Funeral of Kings

Rite of Heroes and Nobles

Death, after all, is the common expectation from birth. Neither heroes nor cowards can escape it.
— Ellis Peters


The Funeral of Kings is a ceremony, service, and tradition that is preformed for monarchs and great heroes within vabuian culture. While every culture observes it slightly differently, it remains mostly the same worldwide, the rights upheld and retained, with lots of love and care taken to prepare and preform the ceremony. Often, the ceremony is only preformed for the dearly departed of reigning monarchs (thus it's namesake), but sometimes it is preformed for any individual who, a sovereign state believes, is deserving of such a perstegious and honorable funeral.   Funerals, on the whole, are in vabuian culture a way to reflect the glory and life of those who came before us, of those who had perished from age, tragedy, disease, or battle. This specific kind of funeral ritual is considered the highest form of honor and universal praise one can receive, solidifying their life as that of good character, divine blessings, and righteous acts.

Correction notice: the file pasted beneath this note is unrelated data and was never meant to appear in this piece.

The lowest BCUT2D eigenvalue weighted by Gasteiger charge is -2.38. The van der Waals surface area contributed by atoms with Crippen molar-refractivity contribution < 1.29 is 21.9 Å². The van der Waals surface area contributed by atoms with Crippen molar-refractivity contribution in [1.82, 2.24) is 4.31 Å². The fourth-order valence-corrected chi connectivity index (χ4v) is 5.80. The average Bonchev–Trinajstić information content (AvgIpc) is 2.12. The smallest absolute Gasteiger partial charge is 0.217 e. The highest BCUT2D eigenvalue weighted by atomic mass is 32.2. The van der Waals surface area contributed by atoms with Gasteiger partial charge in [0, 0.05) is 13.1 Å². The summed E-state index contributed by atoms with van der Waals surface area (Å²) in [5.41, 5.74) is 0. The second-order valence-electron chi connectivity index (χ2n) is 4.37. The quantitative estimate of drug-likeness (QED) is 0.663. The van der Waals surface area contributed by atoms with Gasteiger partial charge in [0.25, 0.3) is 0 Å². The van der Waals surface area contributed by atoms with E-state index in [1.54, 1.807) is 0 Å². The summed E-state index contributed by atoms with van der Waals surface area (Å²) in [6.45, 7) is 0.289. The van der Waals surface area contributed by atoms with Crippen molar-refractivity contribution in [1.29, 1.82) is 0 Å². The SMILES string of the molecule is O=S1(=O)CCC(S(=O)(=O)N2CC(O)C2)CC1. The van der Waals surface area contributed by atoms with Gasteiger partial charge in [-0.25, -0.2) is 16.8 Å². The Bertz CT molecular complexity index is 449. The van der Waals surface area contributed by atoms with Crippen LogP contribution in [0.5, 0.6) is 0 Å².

The history of the ritual begins with the life and death of the first High King of the Xinsters, Adam Aviel Xinkaholi. Although his reign was brutal and least deserving by today's standards, he mandated that a prestegiuos and expensive funeral be held in his honor when he died, and it was so. Many of the same traditions remain today from the first of the funerals, rules and rituals of the time of early Purester and Xinster culture.   The idea of an excessive and ritualistic funeral continued on throughout the years, spreading slowly from the land as each culture added or tweaked the formula to best suit their cultural needs. It wasn't until the death of one of the first great heroes of Vabu, Saint Alexander Hojo, who fought against the Devilers when they came from the Jungles of Hell during the Night of Blood, holding the line as long as he could and buying the fleeing refuges valuable time to flee. Those who had stayed on the continent had the remains of Alexander delivered to them by an angel, to be put to rest. Giving him a funeral fit for a king, the tale of the flame lit night under a sea of stars lasting the test of time through the century the war took, traveling to the New World to further spread as a rite for great heroes.